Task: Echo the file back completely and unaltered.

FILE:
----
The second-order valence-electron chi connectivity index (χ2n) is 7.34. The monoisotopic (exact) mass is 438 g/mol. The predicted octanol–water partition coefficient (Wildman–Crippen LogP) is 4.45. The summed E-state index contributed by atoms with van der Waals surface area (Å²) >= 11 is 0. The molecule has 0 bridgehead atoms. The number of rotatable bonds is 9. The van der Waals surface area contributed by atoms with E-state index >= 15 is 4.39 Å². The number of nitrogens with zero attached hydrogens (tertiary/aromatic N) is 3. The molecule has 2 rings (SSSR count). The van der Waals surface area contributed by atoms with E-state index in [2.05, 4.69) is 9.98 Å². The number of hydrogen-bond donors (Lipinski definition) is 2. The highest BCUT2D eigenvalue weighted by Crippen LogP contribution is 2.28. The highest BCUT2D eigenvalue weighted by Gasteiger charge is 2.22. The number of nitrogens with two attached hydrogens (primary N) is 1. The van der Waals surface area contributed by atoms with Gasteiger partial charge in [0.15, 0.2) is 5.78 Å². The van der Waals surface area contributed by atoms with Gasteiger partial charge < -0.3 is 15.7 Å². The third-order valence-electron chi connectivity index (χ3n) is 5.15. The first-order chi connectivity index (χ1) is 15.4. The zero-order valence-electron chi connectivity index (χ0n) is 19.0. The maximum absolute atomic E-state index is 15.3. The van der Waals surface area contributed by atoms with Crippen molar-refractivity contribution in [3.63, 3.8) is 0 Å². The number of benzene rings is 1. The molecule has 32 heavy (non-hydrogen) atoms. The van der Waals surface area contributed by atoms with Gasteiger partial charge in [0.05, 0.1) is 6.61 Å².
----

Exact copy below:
The second-order valence-electron chi connectivity index (χ2n) is 7.34. The monoisotopic (exact) mass is 438 g/mol. The predicted octanol–water partition coefficient (Wildman–Crippen LogP) is 4.45. The summed E-state index contributed by atoms with van der Waals surface area (Å²) >= 11 is 0. The molecule has 0 bridgehead atoms. The number of rotatable bonds is 9. The van der Waals surface area contributed by atoms with E-state index >= 15 is 4.39 Å². The number of nitrogens with zero attached hydrogens (tertiary/aromatic N) is 3. The molecule has 2 rings (SSSR count). The van der Waals surface area contributed by atoms with E-state index in [2.05, 4.69) is 9.98 Å². The number of hydrogen-bond donors (Lipinski definition) is 2. The highest BCUT2D eigenvalue weighted by Crippen LogP contribution is 2.28. The highest BCUT2D eigenvalue weighted by Gasteiger charge is 2.22. The number of nitrogens with two attached hydrogens (primary N) is 1. The van der Waals surface area contributed by atoms with Gasteiger partial charge in [0.15, 0.2) is 5.78 Å². The van der Waals surface area contributed by atoms with Gasteiger partial charge < -0.3 is 15.7 Å². The third-order valence-electron chi connectivity index (χ3n) is 5.15. The first-order chi connectivity index (χ1) is 15.4. The zero-order valence-electron chi connectivity index (χ0n) is 19.0. The maximum absolute atomic E-state index is 15.3. The van der Waals surface area contributed by atoms with Crippen molar-refractivity contribution in [3.63, 3.8) is 0 Å². The number of benzene rings is 1. The molecule has 32 heavy (non-hydrogen) atoms. The van der Waals surface area contributed by atoms with Gasteiger partial charge in [0.05, 0.1) is 6.61 Å².